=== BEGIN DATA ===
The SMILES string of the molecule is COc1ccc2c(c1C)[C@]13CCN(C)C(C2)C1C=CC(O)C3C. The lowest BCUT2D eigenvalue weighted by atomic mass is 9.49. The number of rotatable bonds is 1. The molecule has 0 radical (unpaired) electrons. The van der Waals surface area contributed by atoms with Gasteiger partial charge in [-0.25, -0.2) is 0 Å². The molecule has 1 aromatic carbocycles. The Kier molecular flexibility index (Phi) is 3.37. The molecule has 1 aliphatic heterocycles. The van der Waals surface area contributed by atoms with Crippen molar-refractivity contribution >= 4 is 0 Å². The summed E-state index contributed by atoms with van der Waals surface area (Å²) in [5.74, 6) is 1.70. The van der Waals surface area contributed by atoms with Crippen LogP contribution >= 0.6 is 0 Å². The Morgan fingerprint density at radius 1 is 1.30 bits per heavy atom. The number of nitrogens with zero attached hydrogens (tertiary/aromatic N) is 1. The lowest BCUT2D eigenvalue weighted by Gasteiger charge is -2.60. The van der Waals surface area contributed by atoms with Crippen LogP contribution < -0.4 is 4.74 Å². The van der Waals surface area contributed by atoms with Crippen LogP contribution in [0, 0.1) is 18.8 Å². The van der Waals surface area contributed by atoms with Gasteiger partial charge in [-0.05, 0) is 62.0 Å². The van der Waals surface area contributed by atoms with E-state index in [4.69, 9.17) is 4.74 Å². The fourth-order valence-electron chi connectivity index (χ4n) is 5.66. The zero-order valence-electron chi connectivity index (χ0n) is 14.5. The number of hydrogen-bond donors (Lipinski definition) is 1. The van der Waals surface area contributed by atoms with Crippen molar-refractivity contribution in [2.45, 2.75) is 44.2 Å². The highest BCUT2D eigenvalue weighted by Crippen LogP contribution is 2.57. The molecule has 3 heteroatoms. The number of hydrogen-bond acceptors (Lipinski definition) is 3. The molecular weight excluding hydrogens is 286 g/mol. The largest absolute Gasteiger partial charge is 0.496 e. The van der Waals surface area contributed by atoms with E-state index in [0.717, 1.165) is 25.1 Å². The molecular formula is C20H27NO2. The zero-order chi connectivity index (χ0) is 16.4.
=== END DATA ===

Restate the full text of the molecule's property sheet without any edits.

The SMILES string of the molecule is COc1ccc2c(c1C)[C@]13CCN(C)C(C2)C1C=CC(O)C3C. The lowest BCUT2D eigenvalue weighted by atomic mass is 9.49. The number of rotatable bonds is 1. The molecule has 0 radical (unpaired) electrons. The van der Waals surface area contributed by atoms with Gasteiger partial charge in [-0.25, -0.2) is 0 Å². The molecule has 1 aromatic carbocycles. The Kier molecular flexibility index (Phi) is 3.37. The molecule has 1 aliphatic heterocycles. The van der Waals surface area contributed by atoms with Crippen molar-refractivity contribution >= 4 is 0 Å². The summed E-state index contributed by atoms with van der Waals surface area (Å²) in [5.74, 6) is 1.70. The van der Waals surface area contributed by atoms with Crippen LogP contribution >= 0.6 is 0 Å². The Morgan fingerprint density at radius 1 is 1.30 bits per heavy atom. The number of nitrogens with zero attached hydrogens (tertiary/aromatic N) is 1. The lowest BCUT2D eigenvalue weighted by Gasteiger charge is -2.60. The van der Waals surface area contributed by atoms with Crippen LogP contribution < -0.4 is 4.74 Å². The van der Waals surface area contributed by atoms with Crippen LogP contribution in [0, 0.1) is 18.8 Å². The van der Waals surface area contributed by atoms with Gasteiger partial charge in [-0.05, 0) is 62.0 Å². The van der Waals surface area contributed by atoms with E-state index in [4.69, 9.17) is 4.74 Å². The fourth-order valence-electron chi connectivity index (χ4n) is 5.66. The zero-order valence-electron chi connectivity index (χ0n) is 14.5. The number of hydrogen-bond donors (Lipinski definition) is 1. The van der Waals surface area contributed by atoms with Crippen molar-refractivity contribution in [2.45, 2.75) is 44.2 Å². The highest BCUT2D eigenvalue weighted by Crippen LogP contribution is 2.57. The molecule has 3 heteroatoms. The number of hydrogen-bond acceptors (Lipinski definition) is 3. The molecular weight excluding hydrogens is 286 g/mol. The largest absolute Gasteiger partial charge is 0.496 e. The van der Waals surface area contributed by atoms with E-state index in [0.717, 1.165) is 25.1 Å². The molecular formula is C20H27NO2. The zero-order chi connectivity index (χ0) is 16.4.